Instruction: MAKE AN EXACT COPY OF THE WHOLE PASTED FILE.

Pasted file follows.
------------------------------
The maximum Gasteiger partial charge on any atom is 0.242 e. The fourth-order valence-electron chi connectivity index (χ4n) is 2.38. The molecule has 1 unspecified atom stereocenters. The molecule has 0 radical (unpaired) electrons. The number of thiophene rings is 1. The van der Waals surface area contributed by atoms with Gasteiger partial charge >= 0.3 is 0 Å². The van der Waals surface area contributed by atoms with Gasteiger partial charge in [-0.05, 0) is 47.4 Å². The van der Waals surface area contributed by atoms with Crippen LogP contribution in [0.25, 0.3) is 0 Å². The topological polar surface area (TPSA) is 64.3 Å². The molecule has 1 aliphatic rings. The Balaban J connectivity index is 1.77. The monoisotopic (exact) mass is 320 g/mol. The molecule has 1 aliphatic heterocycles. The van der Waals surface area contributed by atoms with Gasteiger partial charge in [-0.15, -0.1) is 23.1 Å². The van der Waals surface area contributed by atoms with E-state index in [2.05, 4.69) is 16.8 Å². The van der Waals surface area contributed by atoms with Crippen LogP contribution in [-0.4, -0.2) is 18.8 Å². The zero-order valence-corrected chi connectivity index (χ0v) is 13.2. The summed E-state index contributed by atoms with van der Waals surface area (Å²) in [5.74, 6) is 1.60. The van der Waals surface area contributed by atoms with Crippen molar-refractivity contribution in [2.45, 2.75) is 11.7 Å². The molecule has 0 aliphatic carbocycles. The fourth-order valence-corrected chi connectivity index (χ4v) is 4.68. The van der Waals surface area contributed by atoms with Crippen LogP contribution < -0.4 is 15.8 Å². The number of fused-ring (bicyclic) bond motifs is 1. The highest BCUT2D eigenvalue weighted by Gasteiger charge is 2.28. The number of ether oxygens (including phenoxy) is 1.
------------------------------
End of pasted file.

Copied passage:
The maximum Gasteiger partial charge on any atom is 0.242 e. The fourth-order valence-electron chi connectivity index (χ4n) is 2.38. The molecule has 1 unspecified atom stereocenters. The molecule has 0 radical (unpaired) electrons. The number of thiophene rings is 1. The van der Waals surface area contributed by atoms with Gasteiger partial charge >= 0.3 is 0 Å². The van der Waals surface area contributed by atoms with Gasteiger partial charge in [-0.05, 0) is 47.4 Å². The van der Waals surface area contributed by atoms with Crippen LogP contribution in [0.25, 0.3) is 0 Å². The topological polar surface area (TPSA) is 64.3 Å². The molecule has 1 aliphatic rings. The Balaban J connectivity index is 1.77. The monoisotopic (exact) mass is 320 g/mol. The molecule has 1 aliphatic heterocycles. The van der Waals surface area contributed by atoms with Gasteiger partial charge in [-0.15, -0.1) is 23.1 Å². The van der Waals surface area contributed by atoms with E-state index in [2.05, 4.69) is 16.8 Å². The van der Waals surface area contributed by atoms with Crippen LogP contribution in [-0.4, -0.2) is 18.8 Å². The zero-order valence-corrected chi connectivity index (χ0v) is 13.2. The summed E-state index contributed by atoms with van der Waals surface area (Å²) in [5.74, 6) is 1.60. The van der Waals surface area contributed by atoms with Crippen molar-refractivity contribution in [2.45, 2.75) is 11.7 Å². The molecule has 0 aliphatic carbocycles. The fourth-order valence-corrected chi connectivity index (χ4v) is 4.68. The van der Waals surface area contributed by atoms with Crippen LogP contribution < -0.4 is 15.8 Å². The number of fused-ring (bicyclic) bond motifs is 1. The highest BCUT2D eigenvalue weighted by Gasteiger charge is 2.28. The number of ether oxygens (including phenoxy) is 1.